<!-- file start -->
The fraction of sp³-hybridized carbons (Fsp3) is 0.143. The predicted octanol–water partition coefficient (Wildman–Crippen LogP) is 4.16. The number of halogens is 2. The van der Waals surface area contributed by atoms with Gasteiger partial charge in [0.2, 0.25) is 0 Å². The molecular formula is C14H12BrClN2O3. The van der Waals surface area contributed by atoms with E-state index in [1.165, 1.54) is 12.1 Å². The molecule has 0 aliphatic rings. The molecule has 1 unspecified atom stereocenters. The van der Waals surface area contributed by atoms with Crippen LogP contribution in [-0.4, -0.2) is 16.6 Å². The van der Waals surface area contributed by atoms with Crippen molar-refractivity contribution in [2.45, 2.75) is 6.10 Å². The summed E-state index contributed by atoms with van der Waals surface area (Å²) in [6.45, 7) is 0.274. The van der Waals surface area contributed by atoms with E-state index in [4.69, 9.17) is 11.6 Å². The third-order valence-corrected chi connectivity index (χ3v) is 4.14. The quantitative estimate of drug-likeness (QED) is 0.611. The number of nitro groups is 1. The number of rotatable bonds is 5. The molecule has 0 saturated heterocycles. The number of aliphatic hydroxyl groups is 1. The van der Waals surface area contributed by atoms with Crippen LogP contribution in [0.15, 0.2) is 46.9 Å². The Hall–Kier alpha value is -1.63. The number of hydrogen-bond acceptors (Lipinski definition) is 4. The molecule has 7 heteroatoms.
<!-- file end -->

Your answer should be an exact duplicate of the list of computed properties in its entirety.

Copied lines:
The fraction of sp³-hybridized carbons (Fsp3) is 0.143. The predicted octanol–water partition coefficient (Wildman–Crippen LogP) is 4.16. The number of halogens is 2. The van der Waals surface area contributed by atoms with Gasteiger partial charge in [0.2, 0.25) is 0 Å². The molecular formula is C14H12BrClN2O3. The van der Waals surface area contributed by atoms with E-state index in [1.165, 1.54) is 12.1 Å². The molecule has 0 aliphatic rings. The molecule has 1 unspecified atom stereocenters. The van der Waals surface area contributed by atoms with Crippen LogP contribution in [-0.4, -0.2) is 16.6 Å². The van der Waals surface area contributed by atoms with Crippen molar-refractivity contribution in [2.45, 2.75) is 6.10 Å². The summed E-state index contributed by atoms with van der Waals surface area (Å²) in [6.45, 7) is 0.274. The van der Waals surface area contributed by atoms with E-state index in [4.69, 9.17) is 11.6 Å². The third-order valence-corrected chi connectivity index (χ3v) is 4.14. The quantitative estimate of drug-likeness (QED) is 0.611. The number of nitro groups is 1. The number of rotatable bonds is 5. The molecule has 0 saturated heterocycles. The number of aliphatic hydroxyl groups is 1. The van der Waals surface area contributed by atoms with Crippen LogP contribution in [0.15, 0.2) is 46.9 Å². The Hall–Kier alpha value is -1.63. The number of hydrogen-bond acceptors (Lipinski definition) is 4. The molecule has 7 heteroatoms.